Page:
Caterpillars are entry-level fauna. If you live somewhere where grass grows, they’re there, kid-size and kid-friendly: little, harmless, searchable. They’re ground-floor specimens, so you don’t need reach or height. The places they live aren’t distant or dangerous. They’re a good toddling, first-expedition find. If you have access to a lawn or a tree and enough patience to be vigilant, like a generous god or a short-order cook, the universe will provide.
But I didn’t. I grew up around concrete in New York City, a place that isn’t treeless so much as tree-agnostic: It’s entirely possible here to forget, if you’re inclined or condemned to do so, that things such as trees exist. (The great Frank O’Hara line: “I can’t even enjoy a blade of grass unless I know there’s a subway handy, or a record store or some other sign that people do not totally regret life.”) From knee-high, I was one of these. I don’t remember ever meeting, let alone discovering, an actual caterpillar. But I did know one. He was Very Hungry.
Everyone I knew knew The Very Hungry Caterpillar, the star of Eric Carle’s award-winning picture book. Carle, who died earlier this week at 91, introduced him in 1969; by the time I was first discovering books in the late ’80s, I would’ve been in the second generation of kids to encounter him. In Carle’s collages, he was blank-eyed but beautiful, a necklace of hairy hills borne on six little boot-like feet. Looking at him now, he’s more artful than I remembered, like a Jules Olitski painting rendered in vibrating Rothko colors.
The caterpillar doesn’t have a name; he just has a hunger. He is voracious. The journey of the book, a famished hero’s quest, takes him through the gorgeous products of the human world. What was relatable about him was that he was barely natural at all; he’s urbane. After an initial chomp through an apple, a snack you might find in the forest, he moves on to the glories of civilization: a piece of Swiss cheese, a slice of salami, a chocolate cake. He doesn’t explain his menu; he’s an epicure without being a blowhard. But I didn’t need an explanation. For a kid in the city, these are the wonders of the world. Everything he loves, I loved too. Then he gets a bellyache (relatable) and eventually blossoms into a gorgeous butterfly, resplendent in the colors of his snacks.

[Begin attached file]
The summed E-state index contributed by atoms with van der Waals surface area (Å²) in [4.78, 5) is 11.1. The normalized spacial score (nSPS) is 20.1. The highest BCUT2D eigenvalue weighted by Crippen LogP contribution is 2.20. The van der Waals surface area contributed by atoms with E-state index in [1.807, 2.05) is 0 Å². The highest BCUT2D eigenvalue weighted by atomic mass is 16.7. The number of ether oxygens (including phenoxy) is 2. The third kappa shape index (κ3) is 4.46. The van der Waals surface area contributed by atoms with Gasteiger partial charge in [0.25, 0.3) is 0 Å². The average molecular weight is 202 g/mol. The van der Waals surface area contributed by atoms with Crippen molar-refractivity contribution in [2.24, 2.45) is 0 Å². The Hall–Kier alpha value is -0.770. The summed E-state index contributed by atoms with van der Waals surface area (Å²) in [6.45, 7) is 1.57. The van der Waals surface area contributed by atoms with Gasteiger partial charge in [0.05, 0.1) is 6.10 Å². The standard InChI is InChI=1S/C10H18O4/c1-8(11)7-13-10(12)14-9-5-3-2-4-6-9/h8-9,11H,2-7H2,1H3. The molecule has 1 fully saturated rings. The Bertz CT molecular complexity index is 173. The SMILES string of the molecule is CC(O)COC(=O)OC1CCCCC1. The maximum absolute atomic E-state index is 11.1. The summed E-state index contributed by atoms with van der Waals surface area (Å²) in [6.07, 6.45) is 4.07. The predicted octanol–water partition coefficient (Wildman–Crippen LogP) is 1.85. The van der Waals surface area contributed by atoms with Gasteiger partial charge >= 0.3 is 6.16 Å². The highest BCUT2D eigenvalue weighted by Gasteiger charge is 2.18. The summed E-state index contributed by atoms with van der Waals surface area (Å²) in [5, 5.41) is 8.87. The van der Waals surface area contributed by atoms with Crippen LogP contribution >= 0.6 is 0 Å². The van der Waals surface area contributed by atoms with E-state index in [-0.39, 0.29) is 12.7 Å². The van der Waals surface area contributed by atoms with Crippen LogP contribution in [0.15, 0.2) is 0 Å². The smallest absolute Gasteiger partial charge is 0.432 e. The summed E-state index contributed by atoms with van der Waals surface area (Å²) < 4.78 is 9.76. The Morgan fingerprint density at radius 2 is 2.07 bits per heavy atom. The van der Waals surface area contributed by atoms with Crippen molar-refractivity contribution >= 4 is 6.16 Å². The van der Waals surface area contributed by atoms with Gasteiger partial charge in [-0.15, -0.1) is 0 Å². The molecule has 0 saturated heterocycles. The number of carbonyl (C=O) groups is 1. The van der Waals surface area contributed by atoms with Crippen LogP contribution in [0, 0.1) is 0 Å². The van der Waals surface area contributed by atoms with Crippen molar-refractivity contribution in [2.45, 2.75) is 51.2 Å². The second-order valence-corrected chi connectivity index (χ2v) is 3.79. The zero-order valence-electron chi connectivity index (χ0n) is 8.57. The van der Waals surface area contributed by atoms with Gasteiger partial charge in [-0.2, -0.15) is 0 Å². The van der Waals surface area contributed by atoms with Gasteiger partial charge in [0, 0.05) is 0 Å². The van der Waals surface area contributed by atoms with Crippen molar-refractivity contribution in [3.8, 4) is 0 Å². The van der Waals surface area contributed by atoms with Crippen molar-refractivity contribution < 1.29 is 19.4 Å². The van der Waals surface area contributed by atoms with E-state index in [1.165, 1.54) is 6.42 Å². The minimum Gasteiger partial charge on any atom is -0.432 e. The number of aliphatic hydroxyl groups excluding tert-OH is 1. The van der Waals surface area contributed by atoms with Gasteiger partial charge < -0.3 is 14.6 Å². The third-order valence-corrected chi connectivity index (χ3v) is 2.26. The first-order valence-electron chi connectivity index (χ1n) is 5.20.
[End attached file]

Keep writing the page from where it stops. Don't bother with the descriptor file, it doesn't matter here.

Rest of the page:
In interviews, Carle could be more curmudgeonly than we expect of children’s authors. “Everyone always assumes I love children,” he told the Times in the ’90s. “I do, but I don’t want to be surrounded by them. I’m about average when it comes to children: I like some, and some I don’t like.” But if he was grouchy, he wasn’t ungenerous. “Caterpillar is a book of hope,” he said in the same interview. “You, too, can grow up and grow wings.”
Look at that: We did! We were hungry; we were curious; we indulged in pleasure; we appreciated; we napped as necessary, self-actualized little connoisseurs. Last week, my baby godson turned 1. I am sending him The Very Hungry Caterpillar. He lives in Vermont, so he knows from trees. But has he met salami?